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Man's desperate move after being rejected from 500 jobs in Australia

Yogesh Kumar stood in public with his CV hoping someone would give him a job.

A man has resorted to standing in busy areas in Sydney and Melbourne hoping someone will hire him. The job market is brutally competitive at the moment and people are doing everything they can to get their applications to the top of the pile.

But few are going as far as Yogesh Kumar, who has been searching for a job since September last year after being let go by a graduate training program in data analysis. He told Yahoo Finance he's sent out around 500 applications and has been rejected from every single one.

So, he decided to put his CV onto a board and stand in public to get more eyeballs on his situation.

Yogesh Kumar next to a photo of him holding up a sign
Yogesh Kumar resorted to holding his CV in public after sending out 500 job applications online. (Source: LinkedIn)

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The board asked if anyone was looking for a data analyst and included his skills and phone number.

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He did this stunt at train stations and popular CBD spots in Sydney and Melbourne for a few days and it certainly caught the eye of some passersby. Several people have posted photos of him on social media and praised his outside-the-box approach to getting a job.

"This really caught my attention not because I’m looking for a data analyst, rather that Yogesh’s approach says more about him than just the words on the sign," said one person.

"Something about his courage to do this and the analogue feel for a data analyst of all things, tells me he's probably an independent thinker. I dig that," wrote another.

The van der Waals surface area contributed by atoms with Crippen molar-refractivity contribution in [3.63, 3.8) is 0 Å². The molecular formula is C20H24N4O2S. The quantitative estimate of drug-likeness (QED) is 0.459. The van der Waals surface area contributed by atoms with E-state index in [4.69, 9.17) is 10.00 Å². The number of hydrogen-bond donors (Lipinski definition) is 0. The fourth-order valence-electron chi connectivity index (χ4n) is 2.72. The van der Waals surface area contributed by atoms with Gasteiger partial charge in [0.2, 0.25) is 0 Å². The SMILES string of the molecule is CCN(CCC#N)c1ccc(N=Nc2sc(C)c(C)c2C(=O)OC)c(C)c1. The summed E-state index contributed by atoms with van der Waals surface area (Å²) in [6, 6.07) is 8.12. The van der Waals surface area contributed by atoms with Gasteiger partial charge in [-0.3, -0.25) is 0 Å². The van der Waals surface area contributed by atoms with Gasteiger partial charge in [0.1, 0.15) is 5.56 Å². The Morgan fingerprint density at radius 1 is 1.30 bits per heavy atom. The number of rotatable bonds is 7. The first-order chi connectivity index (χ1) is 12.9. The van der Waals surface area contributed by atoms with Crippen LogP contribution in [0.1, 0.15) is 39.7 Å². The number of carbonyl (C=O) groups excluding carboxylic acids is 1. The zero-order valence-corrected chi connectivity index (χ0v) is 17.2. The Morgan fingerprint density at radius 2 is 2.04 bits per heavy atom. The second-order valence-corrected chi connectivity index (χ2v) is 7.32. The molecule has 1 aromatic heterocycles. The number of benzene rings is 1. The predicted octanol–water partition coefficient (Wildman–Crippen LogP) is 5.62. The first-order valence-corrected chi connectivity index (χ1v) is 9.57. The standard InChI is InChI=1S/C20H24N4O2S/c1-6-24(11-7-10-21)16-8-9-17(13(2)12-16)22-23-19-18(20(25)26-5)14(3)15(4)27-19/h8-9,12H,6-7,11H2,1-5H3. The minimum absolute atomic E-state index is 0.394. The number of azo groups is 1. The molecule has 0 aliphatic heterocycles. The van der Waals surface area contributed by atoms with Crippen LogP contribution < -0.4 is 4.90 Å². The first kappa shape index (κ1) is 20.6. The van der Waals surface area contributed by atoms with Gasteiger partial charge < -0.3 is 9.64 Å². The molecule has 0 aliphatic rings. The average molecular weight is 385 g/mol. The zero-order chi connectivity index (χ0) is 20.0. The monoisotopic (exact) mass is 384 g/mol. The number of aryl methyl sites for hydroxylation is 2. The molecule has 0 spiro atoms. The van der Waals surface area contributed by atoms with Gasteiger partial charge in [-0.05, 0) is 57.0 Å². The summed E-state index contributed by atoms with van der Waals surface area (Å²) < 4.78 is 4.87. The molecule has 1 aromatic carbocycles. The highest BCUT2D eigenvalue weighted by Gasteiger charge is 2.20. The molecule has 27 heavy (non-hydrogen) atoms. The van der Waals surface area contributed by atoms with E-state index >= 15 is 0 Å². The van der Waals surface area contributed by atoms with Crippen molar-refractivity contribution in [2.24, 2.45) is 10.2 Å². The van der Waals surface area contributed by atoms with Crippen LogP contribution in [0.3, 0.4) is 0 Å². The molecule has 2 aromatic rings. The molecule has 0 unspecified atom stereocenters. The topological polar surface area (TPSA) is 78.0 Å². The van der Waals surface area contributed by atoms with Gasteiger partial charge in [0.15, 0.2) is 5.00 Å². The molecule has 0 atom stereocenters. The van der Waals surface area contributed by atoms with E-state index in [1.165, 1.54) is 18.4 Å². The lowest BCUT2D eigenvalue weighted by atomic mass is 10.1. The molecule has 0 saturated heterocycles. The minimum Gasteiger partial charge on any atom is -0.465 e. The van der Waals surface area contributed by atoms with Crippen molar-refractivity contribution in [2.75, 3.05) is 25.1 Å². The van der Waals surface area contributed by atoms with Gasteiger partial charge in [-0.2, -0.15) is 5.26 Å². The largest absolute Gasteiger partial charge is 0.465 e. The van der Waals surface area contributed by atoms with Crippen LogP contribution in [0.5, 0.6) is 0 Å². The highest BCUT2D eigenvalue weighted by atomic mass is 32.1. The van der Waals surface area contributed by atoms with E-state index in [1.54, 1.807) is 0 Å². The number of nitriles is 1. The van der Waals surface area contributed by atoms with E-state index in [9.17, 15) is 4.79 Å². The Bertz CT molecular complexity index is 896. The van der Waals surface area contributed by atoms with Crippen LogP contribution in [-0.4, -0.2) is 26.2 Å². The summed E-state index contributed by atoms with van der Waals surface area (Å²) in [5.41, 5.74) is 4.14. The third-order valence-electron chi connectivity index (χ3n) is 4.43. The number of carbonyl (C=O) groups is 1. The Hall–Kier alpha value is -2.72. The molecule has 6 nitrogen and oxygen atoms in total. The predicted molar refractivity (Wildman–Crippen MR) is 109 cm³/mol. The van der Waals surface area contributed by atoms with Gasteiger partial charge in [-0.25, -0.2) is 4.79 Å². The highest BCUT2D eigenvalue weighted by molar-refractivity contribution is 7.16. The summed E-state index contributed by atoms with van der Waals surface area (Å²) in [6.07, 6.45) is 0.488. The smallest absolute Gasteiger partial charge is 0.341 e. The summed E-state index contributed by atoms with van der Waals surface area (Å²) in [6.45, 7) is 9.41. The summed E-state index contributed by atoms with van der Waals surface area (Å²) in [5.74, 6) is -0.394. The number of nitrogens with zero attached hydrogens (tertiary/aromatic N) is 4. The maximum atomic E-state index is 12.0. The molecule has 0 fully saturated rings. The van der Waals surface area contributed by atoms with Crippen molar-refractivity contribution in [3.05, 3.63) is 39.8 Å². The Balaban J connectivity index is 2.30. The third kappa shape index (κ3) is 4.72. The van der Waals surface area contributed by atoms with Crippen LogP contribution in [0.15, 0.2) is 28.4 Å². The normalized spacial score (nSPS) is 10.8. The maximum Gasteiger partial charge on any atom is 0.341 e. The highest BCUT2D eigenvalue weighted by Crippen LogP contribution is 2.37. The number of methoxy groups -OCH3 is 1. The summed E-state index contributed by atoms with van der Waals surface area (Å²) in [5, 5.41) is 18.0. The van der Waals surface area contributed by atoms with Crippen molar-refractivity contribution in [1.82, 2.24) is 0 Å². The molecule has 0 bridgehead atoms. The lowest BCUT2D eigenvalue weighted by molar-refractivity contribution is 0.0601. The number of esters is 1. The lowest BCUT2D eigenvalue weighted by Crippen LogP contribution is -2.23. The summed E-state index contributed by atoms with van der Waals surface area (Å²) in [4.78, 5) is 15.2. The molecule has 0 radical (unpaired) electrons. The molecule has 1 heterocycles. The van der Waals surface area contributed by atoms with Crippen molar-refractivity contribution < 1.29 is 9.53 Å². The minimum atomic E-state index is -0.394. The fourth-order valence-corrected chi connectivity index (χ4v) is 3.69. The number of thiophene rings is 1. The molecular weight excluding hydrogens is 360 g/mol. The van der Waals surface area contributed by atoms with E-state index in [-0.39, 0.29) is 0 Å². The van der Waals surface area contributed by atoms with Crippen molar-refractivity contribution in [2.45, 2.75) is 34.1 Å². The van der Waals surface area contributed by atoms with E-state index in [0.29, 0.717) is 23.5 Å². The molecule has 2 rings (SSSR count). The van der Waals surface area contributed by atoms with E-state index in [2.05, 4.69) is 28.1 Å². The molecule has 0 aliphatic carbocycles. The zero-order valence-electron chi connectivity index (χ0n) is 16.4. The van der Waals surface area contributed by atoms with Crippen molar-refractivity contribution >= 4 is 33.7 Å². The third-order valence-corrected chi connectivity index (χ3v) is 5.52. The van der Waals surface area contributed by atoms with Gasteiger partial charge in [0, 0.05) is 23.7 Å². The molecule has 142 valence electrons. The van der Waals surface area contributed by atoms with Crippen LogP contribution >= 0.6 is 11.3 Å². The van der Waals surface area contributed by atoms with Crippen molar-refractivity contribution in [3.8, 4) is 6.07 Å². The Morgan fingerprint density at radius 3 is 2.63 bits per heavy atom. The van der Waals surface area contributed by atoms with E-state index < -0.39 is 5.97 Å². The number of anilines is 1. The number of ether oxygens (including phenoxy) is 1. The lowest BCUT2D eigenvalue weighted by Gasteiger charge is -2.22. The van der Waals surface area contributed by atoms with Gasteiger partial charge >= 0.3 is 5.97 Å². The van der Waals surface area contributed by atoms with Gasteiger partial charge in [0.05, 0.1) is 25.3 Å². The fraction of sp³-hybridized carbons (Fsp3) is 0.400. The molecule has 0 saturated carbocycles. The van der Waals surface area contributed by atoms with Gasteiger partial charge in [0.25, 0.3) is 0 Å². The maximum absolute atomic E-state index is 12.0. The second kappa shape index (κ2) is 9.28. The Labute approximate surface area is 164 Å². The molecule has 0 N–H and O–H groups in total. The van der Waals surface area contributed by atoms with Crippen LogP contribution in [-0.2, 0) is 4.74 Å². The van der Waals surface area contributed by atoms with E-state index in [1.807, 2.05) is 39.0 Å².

"I’ll give him 10/10 for creativity and having the guts to do this," added a third.

Kumar has been flooded with calls and messages since posts of his efforts went viral online.

The 28-year-old said while none have translated to job offers, there have been plenty of recruiters and hiring managers who said they would get in touch the moment a role becomes available.

"They say that this is financial time and companies are doing their taxes and everything and waiting for the government to release the budget and once that comes there will be a lot of positions opening up again," he explained to Yahoo Finance.

After moving from India to Melbourne in 2019, he did a masters degree and graduated in 2021. He beat out hundreds of applicants to get a role analysing data at The Data School but was made redundant last year.

He had only racked up six months of experience before being let go and said that, combined with being on a graduate visa, has hindered his ability to get a job.

"Companies want someone with full working residency status or experience," he said. "If you don't have experience, then you need residency. But it's like a loop."

He said sending out hundreds of applications can take a lot of time out of the day because some positions require a cover letter to be written that's specific to that company.

But he's holding out hope there could be more roles on offer to him once the financial year ends.

He even he wished he stood in public sooner as that might have nabbed him a position earlier.

Australian employees are becoming increasingly cautious and unwilling to risk the open job market for better pay, a new survey has revealed, as job cut fears envelop the workplace and the country shifts to an “employer’s market”.

Talent company Randstad surveyed 6,105 Australian workers to find the country’s most desired employers on criteria ranging from job security to work-life balance, and found stability in employment was a key metric of workplace happiness for 56 per cent of employees.

Redundancy fears are stopping employees from searching for better pay, the report states, with 67 per cent of respondents stating they would not consider searching for better pay elsewhere.

Randstad professional talent solutions director Jo Jakobs said she was not surprised to see employees shift to a risk-adverse posture.

“While we know from our research that a decent salary is one of the top motivators for 59 per cent of Aussie workers, it’s not surprising, given daily headlines about redundancies, that Aussies are feeling too risk-averse to seek new employment to secure better pay,” she said.

- with NCA Newswire

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